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The dialect spoken in the northernmost settlements of the Charyan people on the southern hemisphere had evolved in the years preceding the great exodus to the north into a language that was unintelligible to speakers of other dialects. At least one century before that exodus the first small groups of speakers of these northern dialect settled themselves in a small colony on the northern continent. They named their colony Broi. In the next century their language, under the influence of the native Bruslan population diverged even more from the southern standards, as spoken in the imperial capital of Nyra.
After the great exodus Broi was inundated by speakers of the Nyria-dialect. The Broian colloquial language gradually passed out of daily use and only survived in the stage language. Originally only the Broian ethnicity attended those plays, plays that were performed at their own religious festivals, together with performances of Broian songs and stories. As time passed the Broian language was used almost exclusive on the stage, and became completely formalized, just like the plays.
When the allochthonous population started visiting the dramatic performances, the stage language became known in wider circles and it spread throughout the entire empire, and was even used for writing plays in the southern Charyan tradition. Of course, in the course of time the language became exceedingly artificial, as can be seen from, for instance, the tense system.
The language belongs to the SOV-type, and adheres rigidly to that schema. There is a greatly enlarged system of honorific pronouns. All verbs can be inflected for affectional qualities. The lexicon has been greatly influence by Southern Colloquial, Denden and Classical Charyan, and some according to some estimates the original Broian lexicon forms a mere tenth of the total lexicon. Phonologically, Broian as spoken on the stage has been completely converged with the phonology of Southern colloquial Charyan, but for earlier stages a very small vowel-system has been posited.
p p' b m w f v t t' d s z n l x j c q y k k' g ch ng h r
i u o a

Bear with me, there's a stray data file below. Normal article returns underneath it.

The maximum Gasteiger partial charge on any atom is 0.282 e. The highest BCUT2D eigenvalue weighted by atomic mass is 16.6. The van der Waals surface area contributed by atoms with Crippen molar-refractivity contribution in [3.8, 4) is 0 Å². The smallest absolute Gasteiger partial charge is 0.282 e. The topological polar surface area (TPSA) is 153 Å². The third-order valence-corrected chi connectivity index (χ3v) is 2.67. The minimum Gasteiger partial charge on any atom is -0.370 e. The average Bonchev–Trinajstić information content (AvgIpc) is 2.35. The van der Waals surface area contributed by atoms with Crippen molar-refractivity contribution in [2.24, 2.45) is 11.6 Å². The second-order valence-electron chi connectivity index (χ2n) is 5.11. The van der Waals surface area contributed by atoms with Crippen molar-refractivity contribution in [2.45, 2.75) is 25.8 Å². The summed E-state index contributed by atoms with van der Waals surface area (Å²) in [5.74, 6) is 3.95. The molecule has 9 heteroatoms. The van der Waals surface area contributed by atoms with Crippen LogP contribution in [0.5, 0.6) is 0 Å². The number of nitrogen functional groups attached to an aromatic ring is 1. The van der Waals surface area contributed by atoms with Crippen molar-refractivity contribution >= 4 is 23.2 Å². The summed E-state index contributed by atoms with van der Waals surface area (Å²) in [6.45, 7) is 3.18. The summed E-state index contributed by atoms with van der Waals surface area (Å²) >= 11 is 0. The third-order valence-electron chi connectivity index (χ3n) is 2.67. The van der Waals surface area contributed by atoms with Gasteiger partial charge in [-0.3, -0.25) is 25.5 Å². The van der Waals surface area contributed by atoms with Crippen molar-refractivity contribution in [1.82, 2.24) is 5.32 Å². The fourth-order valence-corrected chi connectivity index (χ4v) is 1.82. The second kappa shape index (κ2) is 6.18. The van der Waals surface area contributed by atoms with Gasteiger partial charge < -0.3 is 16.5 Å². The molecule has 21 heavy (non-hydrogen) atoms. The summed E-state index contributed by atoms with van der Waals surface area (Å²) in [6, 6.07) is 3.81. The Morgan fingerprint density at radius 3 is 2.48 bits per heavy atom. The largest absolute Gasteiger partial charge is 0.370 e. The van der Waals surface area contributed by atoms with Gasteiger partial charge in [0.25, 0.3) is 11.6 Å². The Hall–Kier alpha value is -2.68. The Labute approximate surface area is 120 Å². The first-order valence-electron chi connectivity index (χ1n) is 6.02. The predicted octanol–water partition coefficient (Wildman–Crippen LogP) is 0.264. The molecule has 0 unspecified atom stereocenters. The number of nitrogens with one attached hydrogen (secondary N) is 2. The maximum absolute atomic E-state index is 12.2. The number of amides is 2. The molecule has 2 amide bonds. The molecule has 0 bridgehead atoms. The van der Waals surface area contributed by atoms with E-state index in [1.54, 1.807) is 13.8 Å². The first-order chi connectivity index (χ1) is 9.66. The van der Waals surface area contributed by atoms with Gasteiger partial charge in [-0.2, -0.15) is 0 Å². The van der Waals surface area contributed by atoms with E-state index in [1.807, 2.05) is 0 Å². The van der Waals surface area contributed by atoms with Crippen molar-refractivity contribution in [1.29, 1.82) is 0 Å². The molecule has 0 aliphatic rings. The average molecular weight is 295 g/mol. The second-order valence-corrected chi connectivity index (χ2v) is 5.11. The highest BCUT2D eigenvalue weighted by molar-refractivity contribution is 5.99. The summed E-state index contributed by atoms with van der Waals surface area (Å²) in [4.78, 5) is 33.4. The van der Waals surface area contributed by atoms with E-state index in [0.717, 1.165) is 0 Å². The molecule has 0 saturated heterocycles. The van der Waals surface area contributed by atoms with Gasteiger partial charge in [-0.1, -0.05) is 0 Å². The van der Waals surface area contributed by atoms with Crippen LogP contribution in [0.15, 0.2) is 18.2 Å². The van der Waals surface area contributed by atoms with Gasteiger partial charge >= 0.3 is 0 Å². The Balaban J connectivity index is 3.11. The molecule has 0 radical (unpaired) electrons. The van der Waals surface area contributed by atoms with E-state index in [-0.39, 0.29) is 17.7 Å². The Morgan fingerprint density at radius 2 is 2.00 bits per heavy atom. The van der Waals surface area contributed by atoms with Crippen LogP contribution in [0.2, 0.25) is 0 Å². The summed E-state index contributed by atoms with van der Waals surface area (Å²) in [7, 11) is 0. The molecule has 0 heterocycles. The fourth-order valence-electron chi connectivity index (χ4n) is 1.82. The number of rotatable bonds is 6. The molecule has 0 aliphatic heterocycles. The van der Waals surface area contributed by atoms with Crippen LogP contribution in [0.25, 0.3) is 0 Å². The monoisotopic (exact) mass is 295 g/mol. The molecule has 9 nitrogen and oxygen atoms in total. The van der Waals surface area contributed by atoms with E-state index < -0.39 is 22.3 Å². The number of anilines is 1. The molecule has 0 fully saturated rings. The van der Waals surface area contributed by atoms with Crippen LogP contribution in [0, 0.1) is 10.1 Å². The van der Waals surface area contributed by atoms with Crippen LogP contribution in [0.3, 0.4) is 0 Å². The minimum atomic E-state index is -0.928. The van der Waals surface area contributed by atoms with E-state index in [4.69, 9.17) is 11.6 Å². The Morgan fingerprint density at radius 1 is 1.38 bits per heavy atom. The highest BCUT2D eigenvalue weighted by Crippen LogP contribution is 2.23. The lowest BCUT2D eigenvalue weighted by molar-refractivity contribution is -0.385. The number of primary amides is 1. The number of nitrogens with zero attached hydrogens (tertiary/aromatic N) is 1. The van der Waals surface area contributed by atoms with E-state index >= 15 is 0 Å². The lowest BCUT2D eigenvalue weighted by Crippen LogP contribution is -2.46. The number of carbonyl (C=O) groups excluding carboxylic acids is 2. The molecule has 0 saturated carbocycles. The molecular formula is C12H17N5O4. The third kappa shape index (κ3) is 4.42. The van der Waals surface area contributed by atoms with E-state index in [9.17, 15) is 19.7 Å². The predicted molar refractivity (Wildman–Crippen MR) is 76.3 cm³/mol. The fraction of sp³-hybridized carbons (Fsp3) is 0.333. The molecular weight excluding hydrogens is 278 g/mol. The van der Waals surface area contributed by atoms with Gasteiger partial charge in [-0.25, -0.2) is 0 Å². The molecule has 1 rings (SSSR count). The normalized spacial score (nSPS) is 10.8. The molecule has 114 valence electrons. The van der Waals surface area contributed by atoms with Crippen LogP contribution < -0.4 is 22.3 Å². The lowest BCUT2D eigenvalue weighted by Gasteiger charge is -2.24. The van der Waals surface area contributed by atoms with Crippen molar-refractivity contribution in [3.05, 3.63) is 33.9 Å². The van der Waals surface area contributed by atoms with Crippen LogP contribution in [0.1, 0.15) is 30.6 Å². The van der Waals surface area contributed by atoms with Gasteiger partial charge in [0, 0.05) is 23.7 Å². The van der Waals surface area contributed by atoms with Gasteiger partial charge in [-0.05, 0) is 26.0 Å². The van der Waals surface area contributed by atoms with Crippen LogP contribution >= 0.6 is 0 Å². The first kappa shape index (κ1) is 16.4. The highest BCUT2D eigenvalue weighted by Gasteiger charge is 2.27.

Simple declarative sentence
S12 O12 P1 P2 V (Q)SF
(first subject, second subject, first object, second object, location, time, verb, (question) sentence final partice.
TAR S1(rec) O12 P1P2 V S(agent) (Q)SF
Genitive, first subject (recipient), first object, second object, location, time, verb, second subject (agent), (question) sentence final particle.
Nouns are formallly identical to verbs and adjectives. The Broian stage language does not have the category of number. There exists an augmentative suffix <-zi> AUG and a diminutive suffix <-iy>.
Nominal constituents are emphesized with the prefix <téda>.
The Broian stage language distinguishes three persons, six honorific degrees and stage presence. There is no distinction according to number. The honorific degrees are determined by the stage employs: emperor, noble, merchant, military, farmer, townsmen, civil servant, alien (or extra), fool, man and woman. The stage presence suffix <-s> indicates whether the other players on stage can hear the actor or not.
The employs correspond to traditional roles in the Broian dramatic tradition.
I Imperial: 1 parllobeatima (-s) 2 pirllobeatimo (-s) pal 3 porllabeotimu (-s) II Noble: 1 da (-s) 2 do (-s) foadur 3 du (-s) III Merchant 1 za (-s) 2 zo (-s) nudan 3 zu (-s) IV Military: 1 va (-s) 2 vo (-s) charka 3 vu (-s) V Farmer 1 ta (-s) 2 to (-s) rachtan 3 tu (-s) VI Townsmen 1 a (-s) 2 o (-s) judan 3 u (-s) VII Civil servant 1 laka (-s) 2 lako (-s) pandan 3 loku (-s) VIII Alien, extra 1 hakar (-s) 2 hakir (-s) nirdir 3 hakur (-s) IX Fool 1 ata (-s) 2 atu (-s) p'up'u 3 atur (-s) X Man & woman 1 ya (-s) 2 yo (-s) udan & yudir 3 yu (-s)
Possessive pronouns can be formed with one of the following affixes. Which affix is uses depends on the person. Monosyllabic pronouns receive a prefix, disyllabic pronouns an infix. In the case of the imperial pronouns the infix is placed after the first syllable.
1 ca 2 co 3 cu
The Broian stage language distinguishes between visible and invisible (usually on and off stage) and between five degrees of distance.
here near far farther very far on stage q qur aq aqar aqarda off stage t'a t'ar at'a at'ar at'arda
As with almost all Charyan languages, verbal stems are indistinguishable from nominal stems. The verbal simplex is inflected according to tense, aspect and attitude. Broian distinguishes nine tenses and an as yet undetermined number of attitudinal affixes.
If the action indicated by the verb continues from the past into the suffix -us is used. If the action starts in the present and will continue into the future, the suffix -ar is used. If the action spans past, present and future, the suffix -usar is used. Immediacy is indicated by the suffix -ur.
In the most generally used transcription the attitudinal prefixes are seperated from the verb with a tilde.
A verb can have up to four agents and patients.
S V A Ya sungty 1s sleep I sleep
S O V A P Ya ryaguith eratet 1s polenta eat I eat polenta
S O O V A P1 P2 Ya lyanetan yo yerdat 1s jewel 2s give I give her a jewel
S S O O V A1 A2 P1 P2 Ya yo lyanetan yo yerdat. 1s 3s jewel 2s give I and you, we give her a jewel
The potential suffix <-bu> indicates potentiality. The impossible suffix <-tu> indicates the impossibility of the action.
Passive constructions are formed with the particle tan after the passive subject which is placed sentence initial.
Adjectives are nominals placed after the noun they modify. In the most common transcription nouns and adjectives are linked with a hyphen.
All sentences are ended with one of the sentence-final particles. Without a sentence-final particle the phrase is subordinated to the next sentence.
Questions are formed with a sentence-final particle.
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